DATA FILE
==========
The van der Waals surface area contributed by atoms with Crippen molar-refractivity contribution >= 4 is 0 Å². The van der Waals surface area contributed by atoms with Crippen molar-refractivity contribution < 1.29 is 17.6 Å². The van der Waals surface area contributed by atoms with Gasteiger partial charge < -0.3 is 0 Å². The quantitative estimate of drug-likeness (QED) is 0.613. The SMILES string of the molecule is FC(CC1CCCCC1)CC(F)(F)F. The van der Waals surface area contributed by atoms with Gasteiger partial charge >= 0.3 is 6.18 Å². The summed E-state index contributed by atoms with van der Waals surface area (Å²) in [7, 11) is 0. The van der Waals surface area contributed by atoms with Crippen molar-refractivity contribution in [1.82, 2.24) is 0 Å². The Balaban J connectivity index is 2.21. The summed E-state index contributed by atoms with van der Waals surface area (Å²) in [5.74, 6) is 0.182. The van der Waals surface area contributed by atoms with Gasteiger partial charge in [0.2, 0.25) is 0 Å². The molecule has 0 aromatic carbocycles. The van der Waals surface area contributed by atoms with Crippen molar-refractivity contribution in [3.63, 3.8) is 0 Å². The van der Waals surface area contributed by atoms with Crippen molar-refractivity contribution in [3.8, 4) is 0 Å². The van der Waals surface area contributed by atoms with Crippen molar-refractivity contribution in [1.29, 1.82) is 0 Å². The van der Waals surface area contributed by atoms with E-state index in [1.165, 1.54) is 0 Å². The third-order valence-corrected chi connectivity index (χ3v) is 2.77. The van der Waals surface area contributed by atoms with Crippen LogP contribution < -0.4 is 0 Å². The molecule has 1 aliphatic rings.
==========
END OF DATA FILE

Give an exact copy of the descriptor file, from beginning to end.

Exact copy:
The van der Waals surface area contributed by atoms with Crippen molar-refractivity contribution >= 4 is 0 Å². The van der Waals surface area contributed by atoms with Crippen molar-refractivity contribution < 1.29 is 17.6 Å². The van der Waals surface area contributed by atoms with Gasteiger partial charge < -0.3 is 0 Å². The quantitative estimate of drug-likeness (QED) is 0.613. The SMILES string of the molecule is FC(CC1CCCCC1)CC(F)(F)F. The van der Waals surface area contributed by atoms with Gasteiger partial charge >= 0.3 is 6.18 Å². The summed E-state index contributed by atoms with van der Waals surface area (Å²) in [7, 11) is 0. The van der Waals surface area contributed by atoms with Crippen molar-refractivity contribution in [1.82, 2.24) is 0 Å². The Balaban J connectivity index is 2.21. The summed E-state index contributed by atoms with van der Waals surface area (Å²) in [5.74, 6) is 0.182. The van der Waals surface area contributed by atoms with Gasteiger partial charge in [0.2, 0.25) is 0 Å². The molecule has 0 aromatic carbocycles. The van der Waals surface area contributed by atoms with Crippen molar-refractivity contribution in [3.63, 3.8) is 0 Å². The van der Waals surface area contributed by atoms with Crippen molar-refractivity contribution in [3.8, 4) is 0 Å². The van der Waals surface area contributed by atoms with Crippen molar-refractivity contribution in [1.29, 1.82) is 0 Å². The van der Waals surface area contributed by atoms with E-state index in [1.165, 1.54) is 0 Å². The third-order valence-corrected chi connectivity index (χ3v) is 2.77. The van der Waals surface area contributed by atoms with Crippen LogP contribution < -0.4 is 0 Å². The molecule has 1 aliphatic rings.